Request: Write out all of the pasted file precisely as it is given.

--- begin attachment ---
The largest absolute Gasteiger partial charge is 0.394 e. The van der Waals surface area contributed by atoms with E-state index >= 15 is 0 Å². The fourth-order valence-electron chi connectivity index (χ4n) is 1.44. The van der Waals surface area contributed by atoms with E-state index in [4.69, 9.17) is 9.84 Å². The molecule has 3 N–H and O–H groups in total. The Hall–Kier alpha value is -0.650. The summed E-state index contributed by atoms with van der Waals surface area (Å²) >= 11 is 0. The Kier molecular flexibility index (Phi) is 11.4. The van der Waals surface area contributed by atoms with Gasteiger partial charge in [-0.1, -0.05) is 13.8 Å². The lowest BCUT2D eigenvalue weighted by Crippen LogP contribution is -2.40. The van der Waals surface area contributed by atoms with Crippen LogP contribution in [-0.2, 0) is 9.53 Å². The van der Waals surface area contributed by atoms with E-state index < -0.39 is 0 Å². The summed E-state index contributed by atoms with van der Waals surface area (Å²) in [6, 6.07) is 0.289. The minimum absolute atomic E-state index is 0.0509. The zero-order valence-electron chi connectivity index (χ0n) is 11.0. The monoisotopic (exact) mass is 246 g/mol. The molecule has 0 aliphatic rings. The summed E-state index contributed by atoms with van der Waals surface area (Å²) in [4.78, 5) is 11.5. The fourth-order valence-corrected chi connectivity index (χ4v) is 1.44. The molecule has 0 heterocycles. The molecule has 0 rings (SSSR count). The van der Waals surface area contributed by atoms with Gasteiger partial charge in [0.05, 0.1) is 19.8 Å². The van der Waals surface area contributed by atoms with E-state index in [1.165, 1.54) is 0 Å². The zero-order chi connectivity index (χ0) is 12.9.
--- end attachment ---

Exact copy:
The largest absolute Gasteiger partial charge is 0.394 e. The van der Waals surface area contributed by atoms with E-state index >= 15 is 0 Å². The fourth-order valence-electron chi connectivity index (χ4n) is 1.44. The van der Waals surface area contributed by atoms with E-state index in [4.69, 9.17) is 9.84 Å². The molecule has 3 N–H and O–H groups in total. The Hall–Kier alpha value is -0.650. The summed E-state index contributed by atoms with van der Waals surface area (Å²) >= 11 is 0. The Kier molecular flexibility index (Phi) is 11.4. The van der Waals surface area contributed by atoms with Gasteiger partial charge in [-0.1, -0.05) is 13.8 Å². The lowest BCUT2D eigenvalue weighted by Crippen LogP contribution is -2.40. The van der Waals surface area contributed by atoms with Crippen LogP contribution in [-0.2, 0) is 9.53 Å². The van der Waals surface area contributed by atoms with E-state index < -0.39 is 0 Å². The summed E-state index contributed by atoms with van der Waals surface area (Å²) in [6, 6.07) is 0.289. The minimum absolute atomic E-state index is 0.0509. The zero-order valence-electron chi connectivity index (χ0n) is 11.0. The monoisotopic (exact) mass is 246 g/mol. The molecule has 0 aliphatic rings. The summed E-state index contributed by atoms with van der Waals surface area (Å²) in [4.78, 5) is 11.5. The fourth-order valence-corrected chi connectivity index (χ4v) is 1.44. The molecule has 0 heterocycles. The molecule has 0 rings (SSSR count). The van der Waals surface area contributed by atoms with Gasteiger partial charge in [0.05, 0.1) is 19.8 Å². The van der Waals surface area contributed by atoms with E-state index in [1.165, 1.54) is 0 Å². The zero-order chi connectivity index (χ0) is 12.9.